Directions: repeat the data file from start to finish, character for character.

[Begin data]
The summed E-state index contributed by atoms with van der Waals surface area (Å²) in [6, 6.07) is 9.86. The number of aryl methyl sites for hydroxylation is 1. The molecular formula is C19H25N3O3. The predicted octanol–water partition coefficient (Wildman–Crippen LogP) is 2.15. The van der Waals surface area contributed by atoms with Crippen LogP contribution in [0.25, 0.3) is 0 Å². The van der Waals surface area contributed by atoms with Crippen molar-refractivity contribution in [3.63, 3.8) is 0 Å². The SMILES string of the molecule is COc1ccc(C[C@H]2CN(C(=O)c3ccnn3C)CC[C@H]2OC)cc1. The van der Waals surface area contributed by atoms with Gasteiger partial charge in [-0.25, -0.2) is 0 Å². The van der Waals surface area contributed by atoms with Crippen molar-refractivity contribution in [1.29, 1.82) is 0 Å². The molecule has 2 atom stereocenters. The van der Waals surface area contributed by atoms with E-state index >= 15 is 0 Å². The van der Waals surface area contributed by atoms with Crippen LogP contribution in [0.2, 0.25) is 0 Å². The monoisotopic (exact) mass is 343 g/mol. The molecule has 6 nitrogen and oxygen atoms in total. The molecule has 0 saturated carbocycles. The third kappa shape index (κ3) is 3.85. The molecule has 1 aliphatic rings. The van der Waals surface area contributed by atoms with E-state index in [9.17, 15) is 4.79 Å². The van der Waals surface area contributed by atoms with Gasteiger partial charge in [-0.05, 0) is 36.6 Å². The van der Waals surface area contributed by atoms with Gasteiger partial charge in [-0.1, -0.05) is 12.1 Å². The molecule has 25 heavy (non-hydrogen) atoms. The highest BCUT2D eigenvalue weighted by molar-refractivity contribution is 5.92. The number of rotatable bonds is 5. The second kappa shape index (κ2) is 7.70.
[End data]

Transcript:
The summed E-state index contributed by atoms with van der Waals surface area (Å²) in [6, 6.07) is 9.86. The number of aryl methyl sites for hydroxylation is 1. The molecular formula is C19H25N3O3. The predicted octanol–water partition coefficient (Wildman–Crippen LogP) is 2.15. The van der Waals surface area contributed by atoms with Crippen LogP contribution in [0.25, 0.3) is 0 Å². The van der Waals surface area contributed by atoms with Crippen molar-refractivity contribution in [3.63, 3.8) is 0 Å². The SMILES string of the molecule is COc1ccc(C[C@H]2CN(C(=O)c3ccnn3C)CC[C@H]2OC)cc1. The van der Waals surface area contributed by atoms with Gasteiger partial charge in [-0.25, -0.2) is 0 Å². The van der Waals surface area contributed by atoms with Crippen molar-refractivity contribution in [1.29, 1.82) is 0 Å². The molecule has 2 atom stereocenters. The van der Waals surface area contributed by atoms with E-state index >= 15 is 0 Å². The van der Waals surface area contributed by atoms with Crippen LogP contribution in [0.2, 0.25) is 0 Å². The monoisotopic (exact) mass is 343 g/mol. The molecule has 6 nitrogen and oxygen atoms in total. The molecule has 0 saturated carbocycles. The third kappa shape index (κ3) is 3.85. The molecule has 1 aliphatic rings. The van der Waals surface area contributed by atoms with E-state index in [9.17, 15) is 4.79 Å². The van der Waals surface area contributed by atoms with Gasteiger partial charge in [-0.05, 0) is 36.6 Å². The van der Waals surface area contributed by atoms with Gasteiger partial charge in [-0.1, -0.05) is 12.1 Å². The molecule has 25 heavy (non-hydrogen) atoms. The highest BCUT2D eigenvalue weighted by molar-refractivity contribution is 5.92. The number of rotatable bonds is 5. The second kappa shape index (κ2) is 7.70.